3. A peer-to-peer workgroups network with ISDN Internet
The workgroups network is suitable for up to about 15 networked computers sharing
printers and Internet access. The development of a peer-to-peer network can provide
a migration path to a full network at a later date.

A printer connected to one computer workstation can be offered or “shared” to the
others in the workgroup so that a user can print across the network. In a similar way,
each computer workstation can access the Internet via a shared Internet router. A
digital ISDN phone line gives high speed access to the Internet.

Peer-to-peer networks have limitations. Users‟ data files are stored on a
workstation‟s local hard disk so that the user must sit at the same computer next time
to retrieve their work. Each workstation holds local copies of the software and should
be protected by “desktop-locking” software to prevent re-configuration by a user.



                                                                        ISDN Line

             A Peer-to-Peer Workgroups Network

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Usually there is no central management of workstations, users or software.

Technical support is available from suppliers by telephone, some offer a remote dial-
in service to diagnose and manage fault calls.

ISDN and Internet annual charges can be expensive and network cabling is required.

There is an alternative to using a router which offers an “Internet server” in a box.
Products like NetPilot (£1000) include Intranet, Email, security firewalls and proxy
server facilities which the workstations can access without need for a full network
server to be installed. Net Pilot products can be used on full client-server networks.

4. Client-Server networks with ISDN Internet
This type of network is a secure system that is found in all large educational and
commercial situations. The client is the computer workstation and the server is a
powerful computer with large hard disks and a backup tape system.

All client workstations are linked together as in the peer-to-peer network but are also
cabled to the network server. Up to 60 users might access the Internet at a time via
an ISDN router. Multimedia and software titles can be shared provided that the
appropriate network licences are owned.

Internet web pages can be stored on the server together with locally published school
documents and pupils‟ work to form an intranet. Any networked workstation is able
to access these school-based Intranet resources without incurring connection
charges to the public Internet.

The network server stores all users‟ data files and software. In addition, networking
software like Microsoft NT keeps a central database of users‟ details and their access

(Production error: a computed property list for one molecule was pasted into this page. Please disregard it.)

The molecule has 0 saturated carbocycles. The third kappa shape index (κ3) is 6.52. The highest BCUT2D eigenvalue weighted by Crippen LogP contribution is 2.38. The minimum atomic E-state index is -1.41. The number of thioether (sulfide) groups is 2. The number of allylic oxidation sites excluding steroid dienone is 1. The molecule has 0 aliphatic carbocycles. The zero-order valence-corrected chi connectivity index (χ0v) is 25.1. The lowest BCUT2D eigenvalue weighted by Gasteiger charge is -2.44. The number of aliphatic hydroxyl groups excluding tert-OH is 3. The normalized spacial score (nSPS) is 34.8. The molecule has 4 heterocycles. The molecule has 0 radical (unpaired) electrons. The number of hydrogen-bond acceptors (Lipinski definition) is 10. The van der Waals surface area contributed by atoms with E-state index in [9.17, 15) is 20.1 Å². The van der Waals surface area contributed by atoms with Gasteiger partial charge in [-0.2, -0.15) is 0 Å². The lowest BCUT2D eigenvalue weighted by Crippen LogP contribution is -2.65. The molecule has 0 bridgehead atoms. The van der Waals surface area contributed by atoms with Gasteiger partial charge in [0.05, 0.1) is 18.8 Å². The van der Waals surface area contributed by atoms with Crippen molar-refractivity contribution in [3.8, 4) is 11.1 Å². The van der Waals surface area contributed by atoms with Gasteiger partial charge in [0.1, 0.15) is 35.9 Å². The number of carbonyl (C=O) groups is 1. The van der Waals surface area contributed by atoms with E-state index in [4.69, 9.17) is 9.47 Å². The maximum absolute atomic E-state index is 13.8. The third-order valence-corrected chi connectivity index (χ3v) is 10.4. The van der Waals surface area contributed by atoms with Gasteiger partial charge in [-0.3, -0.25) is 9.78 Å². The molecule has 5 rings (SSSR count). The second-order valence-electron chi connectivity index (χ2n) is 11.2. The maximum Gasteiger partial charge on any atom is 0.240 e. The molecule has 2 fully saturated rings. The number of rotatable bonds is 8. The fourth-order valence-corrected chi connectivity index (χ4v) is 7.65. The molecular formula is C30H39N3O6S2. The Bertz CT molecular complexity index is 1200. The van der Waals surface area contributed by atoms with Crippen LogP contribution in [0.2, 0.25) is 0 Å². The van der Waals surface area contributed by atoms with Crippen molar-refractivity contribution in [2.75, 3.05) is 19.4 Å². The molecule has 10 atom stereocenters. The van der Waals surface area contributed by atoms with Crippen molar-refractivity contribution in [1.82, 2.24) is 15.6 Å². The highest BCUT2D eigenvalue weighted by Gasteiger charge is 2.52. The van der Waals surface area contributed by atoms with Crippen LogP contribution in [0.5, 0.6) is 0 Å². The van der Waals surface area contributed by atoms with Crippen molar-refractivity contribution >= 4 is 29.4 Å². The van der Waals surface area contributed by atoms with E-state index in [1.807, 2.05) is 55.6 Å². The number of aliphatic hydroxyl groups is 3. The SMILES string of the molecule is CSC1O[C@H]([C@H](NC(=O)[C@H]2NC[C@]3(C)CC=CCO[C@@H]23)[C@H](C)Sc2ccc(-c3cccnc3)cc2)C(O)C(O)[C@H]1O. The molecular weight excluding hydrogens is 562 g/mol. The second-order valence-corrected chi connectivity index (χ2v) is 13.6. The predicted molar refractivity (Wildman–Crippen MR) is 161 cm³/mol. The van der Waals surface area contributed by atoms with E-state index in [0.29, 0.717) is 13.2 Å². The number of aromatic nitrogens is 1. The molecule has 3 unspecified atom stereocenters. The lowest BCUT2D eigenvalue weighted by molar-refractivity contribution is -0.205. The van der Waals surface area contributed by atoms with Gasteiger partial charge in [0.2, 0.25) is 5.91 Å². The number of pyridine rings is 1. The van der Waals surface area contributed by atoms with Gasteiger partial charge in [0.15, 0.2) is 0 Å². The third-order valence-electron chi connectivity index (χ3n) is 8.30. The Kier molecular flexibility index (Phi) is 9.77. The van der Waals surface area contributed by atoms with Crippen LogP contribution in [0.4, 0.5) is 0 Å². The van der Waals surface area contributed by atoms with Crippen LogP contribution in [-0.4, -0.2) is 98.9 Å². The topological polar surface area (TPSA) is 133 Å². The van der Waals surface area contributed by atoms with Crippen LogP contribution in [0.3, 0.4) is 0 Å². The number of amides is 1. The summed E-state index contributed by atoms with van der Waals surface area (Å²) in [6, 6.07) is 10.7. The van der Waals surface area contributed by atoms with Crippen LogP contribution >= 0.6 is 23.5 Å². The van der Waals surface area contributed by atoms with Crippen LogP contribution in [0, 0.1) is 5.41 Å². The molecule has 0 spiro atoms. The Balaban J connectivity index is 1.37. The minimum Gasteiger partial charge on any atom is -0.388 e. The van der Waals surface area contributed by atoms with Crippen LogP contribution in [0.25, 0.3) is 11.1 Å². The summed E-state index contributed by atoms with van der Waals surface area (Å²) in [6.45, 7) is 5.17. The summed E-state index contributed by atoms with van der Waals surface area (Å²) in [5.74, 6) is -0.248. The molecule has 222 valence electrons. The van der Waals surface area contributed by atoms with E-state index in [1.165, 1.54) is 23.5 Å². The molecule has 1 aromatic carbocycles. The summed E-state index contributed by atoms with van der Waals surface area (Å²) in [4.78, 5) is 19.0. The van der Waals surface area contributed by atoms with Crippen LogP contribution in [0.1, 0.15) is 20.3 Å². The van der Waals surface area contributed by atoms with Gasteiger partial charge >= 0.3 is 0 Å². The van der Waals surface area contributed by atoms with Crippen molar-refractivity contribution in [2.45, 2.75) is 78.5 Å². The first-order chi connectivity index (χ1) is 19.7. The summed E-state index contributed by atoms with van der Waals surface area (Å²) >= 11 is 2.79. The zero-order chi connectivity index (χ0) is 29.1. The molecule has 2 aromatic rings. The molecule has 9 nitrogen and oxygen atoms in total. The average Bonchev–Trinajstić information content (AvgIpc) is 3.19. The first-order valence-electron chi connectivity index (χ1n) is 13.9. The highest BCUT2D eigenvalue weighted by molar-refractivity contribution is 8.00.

passwords, controlling which facilities they can use on the network. Network stations
can be managed centrally and new software made available from the server. Each
night the server‟s hard disks are backed up automatically to tape as a security




                                                                            ISDN Line

                        A Client-Server Network
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The support and daily management tasks are more complex and than a peer-to-peer
system. It is vital that a suite of management software tools is available to the
systems manager so that the network can be managed efficiently. Responsibility for
the network management must be identified and given due recognition.

Some schools have chosen to combine both curriculum and school office IT systems.

Additional management and technical support using dial-in remote access can be
purchased on an annual basis from LEA centres and suppliers.

Summary of Network Options

           Issue                    Peer-to-Peer network               Client-Server Network
Daily management                Similar to standalone            More complex, centrally controlled,
                                computers but each station       using software management tools
                                managed individually
User and software files         Held locally on each             Stored and centrally managed.
                                workstation                      Users can work at any computer.
Workstation and user            Requires a “locked” Windows      Centrally-held users restrictions
security                        installation                     and workstation settings.
Robustness                      A workstation failure does not   Any workstation failure does not
                                stop the whole network           affect the network but a server
                                                                 failure would stop all services.
Annual support and              Workstation (and cabling)        Server cover is essential.
maintenance costs                                                Workstation hardware plus
                                                                 networking software optional
Expandability                   Upper limit of 15                About 60 per server

Whole school system             No school office integration     Joint administration-curriculum
Training in network             1 day                            2-4 days
Upgrades                        On a per station basis           Server and stations

Models of Multiple Internet Access
     Type                   Roll         Classes         Internet access              PCs
1. Small Primary            <100        <4            Dial-up PSTN line      Standalone systems
                                                      Will not deliver       with modems, share
                                                      emerging               phone line(s) as in
                                                      technologies           phase 1 NGfL
2. Medium                 100 - 250     <8            Dial-up PSTN line      Networked computers
                                                      Limitations as above   sharing one modem
3. Primary and            100 - 250     5- 10         ISDN                   Peer-to-Peer, Internet
   Specials                                                                  Router, shared printers

4. Large Primary            >250        10+           ISDN                   Client-Server network,
                                                                             joint admin/curriculum
                                                                             solution. Shared
                                                                             Internet, printers, files,

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               Planning for a Network

   Curriculum Need

   Equipment Specification

   Selecting a supplier

   Installation and technical support

   Accommodation

   Mains Power

   Network cabling

   Furnishings

   Lighting

   Security

   Support and Training of staff and ICT co-ordinator